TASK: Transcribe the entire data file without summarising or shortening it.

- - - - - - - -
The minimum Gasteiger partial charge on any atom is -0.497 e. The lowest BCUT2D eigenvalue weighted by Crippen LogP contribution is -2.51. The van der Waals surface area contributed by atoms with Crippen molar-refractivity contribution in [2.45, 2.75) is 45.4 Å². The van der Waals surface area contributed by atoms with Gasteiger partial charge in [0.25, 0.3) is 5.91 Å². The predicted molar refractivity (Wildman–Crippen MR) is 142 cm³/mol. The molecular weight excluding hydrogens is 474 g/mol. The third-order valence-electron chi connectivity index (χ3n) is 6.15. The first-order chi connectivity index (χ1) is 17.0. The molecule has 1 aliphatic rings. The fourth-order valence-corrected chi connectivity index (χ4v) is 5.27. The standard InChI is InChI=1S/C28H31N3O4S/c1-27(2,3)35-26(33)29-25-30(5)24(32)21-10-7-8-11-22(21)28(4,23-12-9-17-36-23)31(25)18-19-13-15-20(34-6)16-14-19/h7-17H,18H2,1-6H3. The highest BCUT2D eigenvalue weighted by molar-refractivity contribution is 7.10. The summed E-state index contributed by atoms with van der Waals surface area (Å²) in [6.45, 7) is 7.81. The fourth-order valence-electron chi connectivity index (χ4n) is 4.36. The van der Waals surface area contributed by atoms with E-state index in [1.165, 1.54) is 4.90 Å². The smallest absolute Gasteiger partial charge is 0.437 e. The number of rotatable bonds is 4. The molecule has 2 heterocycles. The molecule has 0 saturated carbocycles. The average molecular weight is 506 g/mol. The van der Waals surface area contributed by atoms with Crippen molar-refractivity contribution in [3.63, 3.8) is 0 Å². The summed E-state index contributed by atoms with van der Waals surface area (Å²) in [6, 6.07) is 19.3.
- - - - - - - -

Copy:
The minimum Gasteiger partial charge on any atom is -0.497 e. The lowest BCUT2D eigenvalue weighted by Crippen LogP contribution is -2.51. The van der Waals surface area contributed by atoms with Crippen molar-refractivity contribution in [2.45, 2.75) is 45.4 Å². The van der Waals surface area contributed by atoms with Gasteiger partial charge in [0.25, 0.3) is 5.91 Å². The predicted molar refractivity (Wildman–Crippen MR) is 142 cm³/mol. The molecular weight excluding hydrogens is 474 g/mol. The third-order valence-electron chi connectivity index (χ3n) is 6.15. The first-order chi connectivity index (χ1) is 17.0. The molecule has 1 aliphatic rings. The fourth-order valence-corrected chi connectivity index (χ4v) is 5.27. The standard InChI is InChI=1S/C28H31N3O4S/c1-27(2,3)35-26(33)29-25-30(5)24(32)21-10-7-8-11-22(21)28(4,23-12-9-17-36-23)31(25)18-19-13-15-20(34-6)16-14-19/h7-17H,18H2,1-6H3. The highest BCUT2D eigenvalue weighted by molar-refractivity contribution is 7.10. The summed E-state index contributed by atoms with van der Waals surface area (Å²) in [6.45, 7) is 7.81. The fourth-order valence-electron chi connectivity index (χ4n) is 4.36. The van der Waals surface area contributed by atoms with E-state index in [1.165, 1.54) is 4.90 Å². The smallest absolute Gasteiger partial charge is 0.437 e. The number of rotatable bonds is 4. The molecule has 2 heterocycles. The molecule has 0 saturated carbocycles. The average molecular weight is 506 g/mol. The van der Waals surface area contributed by atoms with Crippen molar-refractivity contribution in [3.63, 3.8) is 0 Å². The summed E-state index contributed by atoms with van der Waals surface area (Å²) in [6, 6.07) is 19.3.